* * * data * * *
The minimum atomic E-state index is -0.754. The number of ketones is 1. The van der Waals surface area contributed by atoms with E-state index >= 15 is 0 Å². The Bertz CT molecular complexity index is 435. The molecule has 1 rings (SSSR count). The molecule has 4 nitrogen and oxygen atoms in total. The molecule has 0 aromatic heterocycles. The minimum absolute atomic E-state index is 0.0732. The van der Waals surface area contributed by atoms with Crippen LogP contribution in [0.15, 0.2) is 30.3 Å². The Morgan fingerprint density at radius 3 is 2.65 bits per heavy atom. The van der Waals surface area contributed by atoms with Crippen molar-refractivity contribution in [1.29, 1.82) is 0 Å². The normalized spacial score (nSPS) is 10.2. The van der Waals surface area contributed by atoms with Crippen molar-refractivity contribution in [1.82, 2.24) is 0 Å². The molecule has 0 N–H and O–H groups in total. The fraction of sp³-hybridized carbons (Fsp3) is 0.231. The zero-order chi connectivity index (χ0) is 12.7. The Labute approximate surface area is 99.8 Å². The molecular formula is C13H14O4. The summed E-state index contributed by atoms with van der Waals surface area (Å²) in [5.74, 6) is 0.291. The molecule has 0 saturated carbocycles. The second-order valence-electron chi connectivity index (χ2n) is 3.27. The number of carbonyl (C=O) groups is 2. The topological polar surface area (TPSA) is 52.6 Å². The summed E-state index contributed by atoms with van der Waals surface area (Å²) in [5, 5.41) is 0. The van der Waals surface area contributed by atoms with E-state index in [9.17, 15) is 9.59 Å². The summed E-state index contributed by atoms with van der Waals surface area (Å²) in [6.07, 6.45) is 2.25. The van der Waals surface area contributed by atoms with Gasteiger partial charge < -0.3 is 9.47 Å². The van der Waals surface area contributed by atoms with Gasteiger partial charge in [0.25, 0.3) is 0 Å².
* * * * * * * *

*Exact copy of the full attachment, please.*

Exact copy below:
The minimum atomic E-state index is -0.754. The number of ketones is 1. The van der Waals surface area contributed by atoms with E-state index >= 15 is 0 Å². The Bertz CT molecular complexity index is 435. The molecule has 1 rings (SSSR count). The molecule has 4 nitrogen and oxygen atoms in total. The molecule has 0 aromatic heterocycles. The minimum absolute atomic E-state index is 0.0732. The van der Waals surface area contributed by atoms with Crippen LogP contribution in [0.15, 0.2) is 30.3 Å². The Morgan fingerprint density at radius 3 is 2.65 bits per heavy atom. The van der Waals surface area contributed by atoms with Crippen molar-refractivity contribution in [1.29, 1.82) is 0 Å². The normalized spacial score (nSPS) is 10.2. The van der Waals surface area contributed by atoms with Crippen molar-refractivity contribution in [1.82, 2.24) is 0 Å². The molecule has 0 N–H and O–H groups in total. The fraction of sp³-hybridized carbons (Fsp3) is 0.231. The zero-order chi connectivity index (χ0) is 12.7. The Labute approximate surface area is 99.8 Å². The molecular formula is C13H14O4. The summed E-state index contributed by atoms with van der Waals surface area (Å²) in [5.74, 6) is 0.291. The molecule has 0 saturated carbocycles. The second-order valence-electron chi connectivity index (χ2n) is 3.27. The number of carbonyl (C=O) groups is 2. The topological polar surface area (TPSA) is 52.6 Å². The summed E-state index contributed by atoms with van der Waals surface area (Å²) in [5, 5.41) is 0. The van der Waals surface area contributed by atoms with E-state index in [9.17, 15) is 9.59 Å². The summed E-state index contributed by atoms with van der Waals surface area (Å²) in [6.07, 6.45) is 2.25. The van der Waals surface area contributed by atoms with Gasteiger partial charge < -0.3 is 9.47 Å². The van der Waals surface area contributed by atoms with Gasteiger partial charge in [0.25, 0.3) is 0 Å².